I’m just always there. I never hear about it after the fact. I don’t spend all day waiting for things to crop up on the news. I just happen to be there when they do. This occurs to more people now than ever, I know. But even pre-internet and facebook and twitter. I remember watching the breaking coverage of Princess Diana’s crash, late at night, with my parents after we had finished some movie. I remember my biology teacher coming ashen-faced back into the room during Columbine, and when she didn’t yell at us we knew something had happened. I remember borrowing quarters from the girl at the next pay phone on 9/11, watching my math teacher call her husband in tears, listening to people making plans to drive by the wreckage after school, asking my mother how was my father, where was he. My childhood neighborhood sprouted black ribbons like wildflowers after the VA Tech shootings. A co-worker pointed me to the advance of the tsunami in Japan as it happened—hadn’t I lived there? The fall of the Berlin wall—being held in front of the TV, and told to remember. The USS Cole and frantic satellite phonecalls. The DC sniper. The LA earthquake. I’m always there, watching it as it happens.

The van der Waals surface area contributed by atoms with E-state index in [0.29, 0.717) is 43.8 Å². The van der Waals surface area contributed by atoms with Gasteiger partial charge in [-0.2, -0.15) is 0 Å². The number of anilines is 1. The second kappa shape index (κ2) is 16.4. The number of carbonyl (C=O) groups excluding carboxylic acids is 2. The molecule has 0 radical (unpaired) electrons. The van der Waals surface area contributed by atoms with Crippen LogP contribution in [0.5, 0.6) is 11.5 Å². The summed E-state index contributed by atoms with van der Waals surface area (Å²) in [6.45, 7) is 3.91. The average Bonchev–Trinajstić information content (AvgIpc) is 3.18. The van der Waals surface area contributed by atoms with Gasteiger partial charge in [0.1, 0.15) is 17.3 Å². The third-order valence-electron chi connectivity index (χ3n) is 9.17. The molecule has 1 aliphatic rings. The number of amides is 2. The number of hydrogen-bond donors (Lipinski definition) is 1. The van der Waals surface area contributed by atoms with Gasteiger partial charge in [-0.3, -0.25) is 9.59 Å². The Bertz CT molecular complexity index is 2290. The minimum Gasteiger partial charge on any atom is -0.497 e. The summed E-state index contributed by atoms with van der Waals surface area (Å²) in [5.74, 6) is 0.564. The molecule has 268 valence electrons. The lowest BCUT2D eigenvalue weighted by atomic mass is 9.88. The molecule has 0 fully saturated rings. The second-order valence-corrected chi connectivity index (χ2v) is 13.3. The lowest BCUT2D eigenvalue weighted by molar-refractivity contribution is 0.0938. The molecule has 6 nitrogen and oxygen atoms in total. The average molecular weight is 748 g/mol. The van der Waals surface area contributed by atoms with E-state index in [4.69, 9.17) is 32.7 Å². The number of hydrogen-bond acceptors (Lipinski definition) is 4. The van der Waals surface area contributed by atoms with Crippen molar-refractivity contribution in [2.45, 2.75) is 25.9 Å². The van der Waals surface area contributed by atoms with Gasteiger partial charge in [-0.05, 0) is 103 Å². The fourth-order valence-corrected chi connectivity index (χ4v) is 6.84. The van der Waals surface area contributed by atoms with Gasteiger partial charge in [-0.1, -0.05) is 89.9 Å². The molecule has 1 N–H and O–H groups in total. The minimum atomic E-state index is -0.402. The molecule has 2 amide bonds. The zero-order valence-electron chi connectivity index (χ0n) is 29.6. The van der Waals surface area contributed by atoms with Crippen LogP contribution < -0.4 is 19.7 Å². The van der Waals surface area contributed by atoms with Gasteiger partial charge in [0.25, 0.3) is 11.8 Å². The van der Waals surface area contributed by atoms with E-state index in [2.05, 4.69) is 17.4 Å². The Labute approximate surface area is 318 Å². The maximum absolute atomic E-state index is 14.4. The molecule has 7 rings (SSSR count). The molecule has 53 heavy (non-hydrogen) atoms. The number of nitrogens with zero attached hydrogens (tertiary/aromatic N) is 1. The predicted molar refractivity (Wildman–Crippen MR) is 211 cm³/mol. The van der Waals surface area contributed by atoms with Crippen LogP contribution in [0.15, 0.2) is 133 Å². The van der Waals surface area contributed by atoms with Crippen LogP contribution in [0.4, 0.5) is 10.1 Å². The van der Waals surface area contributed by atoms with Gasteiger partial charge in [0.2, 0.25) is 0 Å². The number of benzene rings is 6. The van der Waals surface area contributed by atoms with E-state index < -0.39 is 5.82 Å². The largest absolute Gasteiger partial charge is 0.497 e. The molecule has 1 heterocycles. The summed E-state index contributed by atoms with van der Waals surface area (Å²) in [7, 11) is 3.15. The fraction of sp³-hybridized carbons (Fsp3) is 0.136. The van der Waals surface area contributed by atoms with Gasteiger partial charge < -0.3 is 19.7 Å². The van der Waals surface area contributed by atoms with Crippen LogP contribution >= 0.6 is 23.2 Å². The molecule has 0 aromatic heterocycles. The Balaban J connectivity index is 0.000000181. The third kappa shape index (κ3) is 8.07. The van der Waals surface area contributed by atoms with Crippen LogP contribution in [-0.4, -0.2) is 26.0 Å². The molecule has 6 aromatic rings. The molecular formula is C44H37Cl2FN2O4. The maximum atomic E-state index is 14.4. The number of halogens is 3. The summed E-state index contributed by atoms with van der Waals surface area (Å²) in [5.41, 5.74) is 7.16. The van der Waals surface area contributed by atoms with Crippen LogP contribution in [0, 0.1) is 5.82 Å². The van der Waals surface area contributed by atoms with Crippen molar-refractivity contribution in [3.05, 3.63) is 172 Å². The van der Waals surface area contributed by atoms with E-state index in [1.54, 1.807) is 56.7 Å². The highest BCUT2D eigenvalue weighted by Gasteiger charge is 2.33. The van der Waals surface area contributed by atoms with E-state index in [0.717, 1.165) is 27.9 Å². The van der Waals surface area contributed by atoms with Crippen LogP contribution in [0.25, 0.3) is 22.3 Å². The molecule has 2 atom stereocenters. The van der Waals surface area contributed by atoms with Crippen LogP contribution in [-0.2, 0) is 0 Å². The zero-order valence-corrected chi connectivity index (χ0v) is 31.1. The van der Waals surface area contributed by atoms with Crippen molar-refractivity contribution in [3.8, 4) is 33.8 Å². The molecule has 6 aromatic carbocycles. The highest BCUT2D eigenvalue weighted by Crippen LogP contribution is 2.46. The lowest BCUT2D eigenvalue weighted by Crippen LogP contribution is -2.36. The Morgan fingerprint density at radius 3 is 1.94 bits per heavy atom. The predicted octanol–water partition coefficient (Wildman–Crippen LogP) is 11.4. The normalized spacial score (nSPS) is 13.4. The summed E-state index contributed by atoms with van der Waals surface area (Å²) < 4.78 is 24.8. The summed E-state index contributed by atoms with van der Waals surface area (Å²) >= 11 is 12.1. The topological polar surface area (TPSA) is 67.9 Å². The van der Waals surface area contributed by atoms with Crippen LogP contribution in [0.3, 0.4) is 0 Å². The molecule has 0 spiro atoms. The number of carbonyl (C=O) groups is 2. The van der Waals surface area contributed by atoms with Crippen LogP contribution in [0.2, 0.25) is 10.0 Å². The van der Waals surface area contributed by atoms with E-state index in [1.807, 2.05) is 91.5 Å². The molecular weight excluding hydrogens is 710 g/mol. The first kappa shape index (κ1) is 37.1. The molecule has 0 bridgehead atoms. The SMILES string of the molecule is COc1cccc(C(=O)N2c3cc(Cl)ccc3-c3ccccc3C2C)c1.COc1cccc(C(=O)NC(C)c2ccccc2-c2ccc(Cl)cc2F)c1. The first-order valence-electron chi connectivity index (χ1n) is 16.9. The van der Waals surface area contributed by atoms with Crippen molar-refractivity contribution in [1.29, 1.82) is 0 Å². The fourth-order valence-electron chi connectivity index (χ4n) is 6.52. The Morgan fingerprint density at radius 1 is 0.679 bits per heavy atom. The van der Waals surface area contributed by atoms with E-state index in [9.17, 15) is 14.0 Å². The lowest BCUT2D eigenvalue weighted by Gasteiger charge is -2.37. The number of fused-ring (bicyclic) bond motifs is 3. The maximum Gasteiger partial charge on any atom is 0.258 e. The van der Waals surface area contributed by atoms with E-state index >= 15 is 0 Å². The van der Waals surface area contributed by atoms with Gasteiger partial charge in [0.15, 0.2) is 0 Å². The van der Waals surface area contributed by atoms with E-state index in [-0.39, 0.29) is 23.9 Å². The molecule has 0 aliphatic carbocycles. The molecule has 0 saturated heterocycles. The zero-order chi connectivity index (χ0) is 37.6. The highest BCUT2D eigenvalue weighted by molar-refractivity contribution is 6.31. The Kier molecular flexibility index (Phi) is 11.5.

But I was not aware of this.
I walked through a light mist and the most beautiful night we’ve had all summer and exulted in the movie I’d just seen, as the blood drained out of little kids somewhere else. I laid claim to the pain of the innocent—reminding myself, as I so often do, of those who said the people in DC deserved it, were asking for it because of where and who they were, whereas the people in NYC were the real innocents—while someone rushed a six-year-old with a bullet wound to a hospital. I thought with relish of the movies to come, the future laid out for an actor I respected more, while people huddled on dew-soaked lawns in shock, waiting to be interviewed by police. I wrote as though I had more of a right to speak for “the people” than others, when some of “the people” were dying, regardless of words or posing or grand claims of righteous umbrage.
I know my remorse makes no more of a difference than my ignorance. I neither own guns, nor think anyone should, nor have I voted for anyone who does.
I feel bad.
I will leave up my silly self-aggrandizing post, not because it matters to anyone else, but as a reminder to myself of what a self-absorbed twat I can be.
“Are the gods not just?”
“Oh no, child. What would become of us if they were?”